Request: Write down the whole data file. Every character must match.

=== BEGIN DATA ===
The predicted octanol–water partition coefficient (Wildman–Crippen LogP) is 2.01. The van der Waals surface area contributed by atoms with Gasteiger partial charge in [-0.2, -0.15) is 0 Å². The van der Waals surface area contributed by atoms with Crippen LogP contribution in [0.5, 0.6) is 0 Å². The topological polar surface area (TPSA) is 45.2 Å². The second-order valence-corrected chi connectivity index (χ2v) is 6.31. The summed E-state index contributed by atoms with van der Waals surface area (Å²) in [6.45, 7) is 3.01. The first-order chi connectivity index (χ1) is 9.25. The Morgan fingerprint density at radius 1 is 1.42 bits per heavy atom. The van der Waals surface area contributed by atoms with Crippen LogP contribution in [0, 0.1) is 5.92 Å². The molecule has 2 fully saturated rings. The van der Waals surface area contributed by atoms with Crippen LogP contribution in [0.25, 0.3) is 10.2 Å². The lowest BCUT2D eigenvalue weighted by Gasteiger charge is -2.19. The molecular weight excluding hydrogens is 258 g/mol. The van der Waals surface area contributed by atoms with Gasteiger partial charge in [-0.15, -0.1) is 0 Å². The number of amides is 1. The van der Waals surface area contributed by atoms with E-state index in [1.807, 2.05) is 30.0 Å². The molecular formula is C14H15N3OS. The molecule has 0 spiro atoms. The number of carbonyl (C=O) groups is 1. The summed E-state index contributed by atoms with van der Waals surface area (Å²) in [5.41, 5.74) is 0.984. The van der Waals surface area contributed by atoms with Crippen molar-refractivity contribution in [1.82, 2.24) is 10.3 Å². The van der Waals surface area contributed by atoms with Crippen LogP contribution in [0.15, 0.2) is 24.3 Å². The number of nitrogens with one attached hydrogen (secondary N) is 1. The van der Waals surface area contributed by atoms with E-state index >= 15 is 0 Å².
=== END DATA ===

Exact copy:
The predicted octanol–water partition coefficient (Wildman–Crippen LogP) is 2.01. The van der Waals surface area contributed by atoms with Gasteiger partial charge in [-0.2, -0.15) is 0 Å². The van der Waals surface area contributed by atoms with Crippen LogP contribution in [0.5, 0.6) is 0 Å². The topological polar surface area (TPSA) is 45.2 Å². The second-order valence-corrected chi connectivity index (χ2v) is 6.31. The summed E-state index contributed by atoms with van der Waals surface area (Å²) in [6.45, 7) is 3.01. The first-order chi connectivity index (χ1) is 9.25. The Morgan fingerprint density at radius 1 is 1.42 bits per heavy atom. The van der Waals surface area contributed by atoms with Crippen LogP contribution in [0, 0.1) is 5.92 Å². The molecule has 2 fully saturated rings. The van der Waals surface area contributed by atoms with Crippen LogP contribution in [0.25, 0.3) is 10.2 Å². The lowest BCUT2D eigenvalue weighted by Gasteiger charge is -2.19. The molecular weight excluding hydrogens is 258 g/mol. The van der Waals surface area contributed by atoms with Gasteiger partial charge in [-0.15, -0.1) is 0 Å². The number of amides is 1. The van der Waals surface area contributed by atoms with E-state index in [1.807, 2.05) is 30.0 Å². The molecular formula is C14H15N3OS. The molecule has 0 spiro atoms. The number of carbonyl (C=O) groups is 1. The summed E-state index contributed by atoms with van der Waals surface area (Å²) in [5.41, 5.74) is 0.984. The van der Waals surface area contributed by atoms with Crippen molar-refractivity contribution in [1.82, 2.24) is 10.3 Å². The van der Waals surface area contributed by atoms with Crippen LogP contribution in [0.15, 0.2) is 24.3 Å². The number of nitrogens with one attached hydrogen (secondary N) is 1. The van der Waals surface area contributed by atoms with E-state index >= 15 is 0 Å².